Skip to comments.Have Our Children Forgotten How to Play Outdoors?
Posted on 07/25/2012 7:37:51 AM PDT by rhema
Author Richard Louv believes that Americas children are now suffering from a syndrome he identifies as nature-deficit disorder. In his recent book, Last Child in the Woods, Louv suggests that the current generation of American children knows the Discovery Channel better than their own backyardsand that this loss of contact with nature leads to impoverished lives and stunted imagination.
Louv begins by recounting an anecdote involving his son, Matthew. When the boy was about ten years of age, he asked his father: Dad, how come it was more fun when you were a kid? The boy was honestly reflecting on his knowledge of his fathers boyhood. Richard Louv, like most of us who came of age in his generation, spent most of our playing time outdoors, building forts in the woods, exploring every nook and cranny of our yards, and participating in activities that centered in child-organized outdoor fun. Louv reflects, Americans around my age, baby boomers or older, enjoyed a kind of free, natural play that seems, in the era of kid pagers, instant messaging, and Nintendo, like a quaint artifact.
Louv argues that this represents nothing less than a sudden shift in the way Americans live, raise their children, and engage the natural world. Within the space of a few decades, the way children understand and experience nature has changed radically. The polarity of the relationship has reversed. Today, kids are aware of the global threats to the environmentbut their physical contact, their intimacy with nature, is fading. Thats exactly the opposite of how it was when I was a child.
Looking back, Louv remembers holding to a rather simplistic view of his environment. As a boy, I was unaware that my woods were ecologically connected with any other forest. No one in the 1950s talked about acid rain or holes in the ozone layer or global warming. But I knew my woods and my field; I knew every bend in the creek and dip in the beaten dirt path. I wandered those woods even in my dreams.
The situation is far different now. As Louv reflects, A kid today can likely tell you about the Amazon rainforestbut not about the last time he or she explored the woods in solitude, or lay in a field listening to the wind and watching the clouds move. In this book, Richard Louv is articulating what many of us have been thinking. I recognize that my own boyhood is far removed from that of my son. It seems as if the world has been drastically changed. I grew up in neighborhoods that were typically suburban. Nevertheless, the woods were always nearby. For me, the woods included untamed tracts of land that were awaiting future suburban development. Nevertheless, this land was filled with trees, swamps, creeks, snakes, crawdads, and all the creeping and crawling things that used to call boys out into the woods.
Louv understands that this transformation of the way we encounter nature extends even to activities that are supposedly focused on nature itself. Not that long ago, summer camp was a place where you camped, hiked in the woods, learned about plants and animals, or told firelight stories about ghosts or mountain lions, Louv recalls. As likely as not today, summer camp is a weight-loss camp, or a computer camp. For a new generation, nature is more abstraction than reality. Increasingly, nature is something to watch, to consume, to wearto ignore.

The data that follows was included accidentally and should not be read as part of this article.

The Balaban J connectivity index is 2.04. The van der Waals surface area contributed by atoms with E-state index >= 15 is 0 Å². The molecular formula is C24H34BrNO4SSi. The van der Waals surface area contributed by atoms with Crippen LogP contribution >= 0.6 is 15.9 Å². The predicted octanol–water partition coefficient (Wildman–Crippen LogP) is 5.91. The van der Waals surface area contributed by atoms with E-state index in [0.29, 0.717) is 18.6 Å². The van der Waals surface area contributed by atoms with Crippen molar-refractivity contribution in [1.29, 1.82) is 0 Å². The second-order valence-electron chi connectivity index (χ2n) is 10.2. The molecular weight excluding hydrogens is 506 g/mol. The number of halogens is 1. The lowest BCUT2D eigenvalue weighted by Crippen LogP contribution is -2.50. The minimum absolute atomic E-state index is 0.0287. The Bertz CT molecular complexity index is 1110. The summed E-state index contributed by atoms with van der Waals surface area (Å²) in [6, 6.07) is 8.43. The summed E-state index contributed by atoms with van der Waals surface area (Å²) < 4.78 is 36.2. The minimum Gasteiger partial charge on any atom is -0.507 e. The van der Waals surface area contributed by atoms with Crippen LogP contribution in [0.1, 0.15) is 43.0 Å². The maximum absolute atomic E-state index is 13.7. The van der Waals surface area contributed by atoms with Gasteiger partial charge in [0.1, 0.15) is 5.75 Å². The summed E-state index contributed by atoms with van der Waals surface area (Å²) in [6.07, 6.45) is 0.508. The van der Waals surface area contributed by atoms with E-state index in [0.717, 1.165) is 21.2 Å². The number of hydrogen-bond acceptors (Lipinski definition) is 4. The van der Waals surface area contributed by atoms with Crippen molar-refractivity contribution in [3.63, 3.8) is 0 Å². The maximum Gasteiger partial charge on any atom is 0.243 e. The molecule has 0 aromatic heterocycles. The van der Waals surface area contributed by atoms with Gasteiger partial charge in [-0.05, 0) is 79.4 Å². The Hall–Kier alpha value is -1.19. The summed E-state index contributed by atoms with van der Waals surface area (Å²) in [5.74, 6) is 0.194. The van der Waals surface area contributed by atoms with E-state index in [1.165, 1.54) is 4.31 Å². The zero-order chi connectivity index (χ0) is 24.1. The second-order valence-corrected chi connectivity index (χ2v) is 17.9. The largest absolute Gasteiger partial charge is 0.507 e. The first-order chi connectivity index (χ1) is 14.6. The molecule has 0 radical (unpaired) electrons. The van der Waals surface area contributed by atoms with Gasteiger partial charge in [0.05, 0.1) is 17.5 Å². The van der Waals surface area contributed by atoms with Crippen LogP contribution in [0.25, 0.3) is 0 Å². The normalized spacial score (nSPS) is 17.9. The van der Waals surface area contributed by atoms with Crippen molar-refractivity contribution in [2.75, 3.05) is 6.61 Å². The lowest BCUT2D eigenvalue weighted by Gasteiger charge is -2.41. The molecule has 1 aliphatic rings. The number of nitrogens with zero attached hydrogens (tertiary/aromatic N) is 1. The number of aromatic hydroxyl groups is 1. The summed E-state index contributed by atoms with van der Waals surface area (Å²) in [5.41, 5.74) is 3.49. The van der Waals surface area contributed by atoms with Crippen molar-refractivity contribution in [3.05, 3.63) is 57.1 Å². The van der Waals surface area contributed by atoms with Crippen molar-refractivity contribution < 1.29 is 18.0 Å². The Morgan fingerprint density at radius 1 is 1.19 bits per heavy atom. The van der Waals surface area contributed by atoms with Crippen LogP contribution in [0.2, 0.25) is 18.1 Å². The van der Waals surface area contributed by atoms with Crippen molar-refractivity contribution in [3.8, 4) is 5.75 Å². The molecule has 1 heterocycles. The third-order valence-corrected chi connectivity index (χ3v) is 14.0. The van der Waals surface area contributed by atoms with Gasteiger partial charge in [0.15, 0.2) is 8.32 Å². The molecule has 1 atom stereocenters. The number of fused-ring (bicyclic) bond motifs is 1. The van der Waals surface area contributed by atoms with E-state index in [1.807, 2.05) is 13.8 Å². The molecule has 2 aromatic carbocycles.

In reality, many children have almost no contact with nature. They play indoors, focusing on electronic screens that produce an artificial experience. They are surrounded by creature comforts and watched over by anxious parents who are afraid that violent criminals are lurking behind every green tree. Our society is teaching young people to avoid direct experience in nature, Louv observes. That lesson is delivered in schools, families, even organizations devoted to the outdoors, and codified into the legal and regulatory structures of many of our communities.
The larger cultural context is part of the problem. Louv notes that the academic world now seems far more interested in theoretical disciplines than in subjects like natural history and zoology. Beyond this, the biotechnology revolution threatens to blur the lines between humans and other animalsand the line between humans and machines.
Is contact with nature necessary for healthy childhood? Louv is absolutely confident that children have a deep need for contact with the natural world and its wonders. Unlike television, nature does not steal time; it amplifies it, Louv insists. In his view, whatever shape nature takes, it offers each child an older, larger world separate from parents. The natural world offers children an opportunity to think, dream, touch, and play out fantasies about how he or she imagines the world. Nature brings a capacity for wonder and a connection with something real that is endlessly fascinating and largely outside human control.
Louv tells of interviewing thousands of children in the course of previous research. At one point, he received this candid comment from a fourth-grade boy in San Diego: I like to play indoors better, cause thats where all the electrical outlets are.
In the experience of all too many children, the electrical outlets are the determining reality. We have allowed our children to be so seduced by entertainment and information technologies that many believe that without electricity, experience is virtually impossible.
As one mom noted, children now spend much of their time watching. Weve become a more sedentary society, she observes. When I was a kid growing up in Detroit, we were always outdoors. The kids who stayed indoors were the odd ones. We didnt have any huge wide-open spaces, but we were always outdoors on the streetsin the vacant lots, jumping rope, or playing baseball or hopscotch. We were out there playing even after we got older.